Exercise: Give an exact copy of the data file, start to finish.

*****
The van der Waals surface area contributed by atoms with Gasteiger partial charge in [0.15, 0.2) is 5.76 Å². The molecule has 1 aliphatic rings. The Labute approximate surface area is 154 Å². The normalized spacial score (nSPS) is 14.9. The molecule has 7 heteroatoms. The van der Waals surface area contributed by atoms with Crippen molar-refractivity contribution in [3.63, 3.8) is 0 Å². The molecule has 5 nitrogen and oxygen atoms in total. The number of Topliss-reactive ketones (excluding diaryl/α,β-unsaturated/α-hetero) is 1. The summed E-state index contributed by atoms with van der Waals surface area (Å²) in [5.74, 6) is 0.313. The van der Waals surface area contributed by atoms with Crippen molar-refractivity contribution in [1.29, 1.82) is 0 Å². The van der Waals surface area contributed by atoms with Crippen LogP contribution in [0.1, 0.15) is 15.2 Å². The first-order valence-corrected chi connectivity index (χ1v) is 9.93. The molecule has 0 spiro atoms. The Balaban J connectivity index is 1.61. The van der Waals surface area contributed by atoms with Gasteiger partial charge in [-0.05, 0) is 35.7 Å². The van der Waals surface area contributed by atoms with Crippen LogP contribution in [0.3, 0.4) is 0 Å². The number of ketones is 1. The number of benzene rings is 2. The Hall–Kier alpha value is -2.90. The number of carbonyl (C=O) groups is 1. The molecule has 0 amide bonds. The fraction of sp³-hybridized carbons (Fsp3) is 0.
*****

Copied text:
The van der Waals surface area contributed by atoms with Gasteiger partial charge in [0.15, 0.2) is 5.76 Å². The molecule has 1 aliphatic rings. The Labute approximate surface area is 154 Å². The normalized spacial score (nSPS) is 14.9. The molecule has 7 heteroatoms. The van der Waals surface area contributed by atoms with Crippen molar-refractivity contribution in [3.63, 3.8) is 0 Å². The molecule has 5 nitrogen and oxygen atoms in total. The number of Topliss-reactive ketones (excluding diaryl/α,β-unsaturated/α-hetero) is 1. The summed E-state index contributed by atoms with van der Waals surface area (Å²) in [5.74, 6) is 0.313. The van der Waals surface area contributed by atoms with Crippen molar-refractivity contribution in [1.29, 1.82) is 0 Å². The van der Waals surface area contributed by atoms with Crippen LogP contribution in [0.1, 0.15) is 15.2 Å². The first-order valence-corrected chi connectivity index (χ1v) is 9.93. The molecule has 0 spiro atoms. The Balaban J connectivity index is 1.61. The van der Waals surface area contributed by atoms with Gasteiger partial charge in [-0.05, 0) is 35.7 Å². The van der Waals surface area contributed by atoms with Crippen LogP contribution in [0.3, 0.4) is 0 Å². The number of ketones is 1. The number of benzene rings is 2. The Hall–Kier alpha value is -2.90. The number of carbonyl (C=O) groups is 1. The molecule has 0 amide bonds. The fraction of sp³-hybridized carbons (Fsp3) is 0.